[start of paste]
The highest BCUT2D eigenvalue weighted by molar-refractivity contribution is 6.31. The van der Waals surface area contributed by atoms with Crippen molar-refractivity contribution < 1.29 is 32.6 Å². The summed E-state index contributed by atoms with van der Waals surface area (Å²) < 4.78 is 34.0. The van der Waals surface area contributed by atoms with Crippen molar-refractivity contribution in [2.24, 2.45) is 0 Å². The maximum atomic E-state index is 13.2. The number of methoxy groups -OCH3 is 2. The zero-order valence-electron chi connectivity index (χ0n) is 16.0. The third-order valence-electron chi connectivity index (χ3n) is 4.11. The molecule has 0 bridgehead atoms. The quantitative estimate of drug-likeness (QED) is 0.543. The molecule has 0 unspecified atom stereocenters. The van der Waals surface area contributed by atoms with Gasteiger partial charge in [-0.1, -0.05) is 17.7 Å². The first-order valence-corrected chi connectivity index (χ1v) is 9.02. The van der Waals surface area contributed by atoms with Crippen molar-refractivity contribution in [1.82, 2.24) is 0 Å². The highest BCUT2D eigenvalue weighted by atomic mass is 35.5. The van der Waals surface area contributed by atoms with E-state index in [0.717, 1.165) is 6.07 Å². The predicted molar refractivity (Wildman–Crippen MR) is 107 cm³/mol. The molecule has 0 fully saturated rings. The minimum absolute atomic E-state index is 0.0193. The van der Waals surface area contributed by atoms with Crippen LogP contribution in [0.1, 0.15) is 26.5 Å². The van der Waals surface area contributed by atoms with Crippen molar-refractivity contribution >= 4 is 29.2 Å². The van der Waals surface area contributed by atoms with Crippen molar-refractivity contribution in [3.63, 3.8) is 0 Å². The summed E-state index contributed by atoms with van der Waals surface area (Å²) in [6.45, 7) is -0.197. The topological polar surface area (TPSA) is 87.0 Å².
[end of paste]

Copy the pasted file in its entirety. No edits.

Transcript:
The highest BCUT2D eigenvalue weighted by molar-refractivity contribution is 6.31. The van der Waals surface area contributed by atoms with Crippen molar-refractivity contribution < 1.29 is 32.6 Å². The summed E-state index contributed by atoms with van der Waals surface area (Å²) < 4.78 is 34.0. The van der Waals surface area contributed by atoms with Crippen molar-refractivity contribution in [2.24, 2.45) is 0 Å². The maximum atomic E-state index is 13.2. The number of methoxy groups -OCH3 is 2. The zero-order valence-electron chi connectivity index (χ0n) is 16.0. The third-order valence-electron chi connectivity index (χ3n) is 4.11. The molecule has 0 bridgehead atoms. The quantitative estimate of drug-likeness (QED) is 0.543. The molecule has 0 unspecified atom stereocenters. The van der Waals surface area contributed by atoms with Gasteiger partial charge in [-0.1, -0.05) is 17.7 Å². The first-order valence-corrected chi connectivity index (χ1v) is 9.02. The van der Waals surface area contributed by atoms with Crippen molar-refractivity contribution in [1.82, 2.24) is 0 Å². The highest BCUT2D eigenvalue weighted by atomic mass is 35.5. The van der Waals surface area contributed by atoms with E-state index in [0.717, 1.165) is 6.07 Å². The predicted molar refractivity (Wildman–Crippen MR) is 107 cm³/mol. The molecule has 0 fully saturated rings. The minimum absolute atomic E-state index is 0.0193. The van der Waals surface area contributed by atoms with Crippen LogP contribution in [0.1, 0.15) is 26.5 Å². The van der Waals surface area contributed by atoms with Crippen molar-refractivity contribution >= 4 is 29.2 Å². The van der Waals surface area contributed by atoms with Crippen molar-refractivity contribution in [3.63, 3.8) is 0 Å². The summed E-state index contributed by atoms with van der Waals surface area (Å²) in [6.45, 7) is -0.197. The topological polar surface area (TPSA) is 87.0 Å².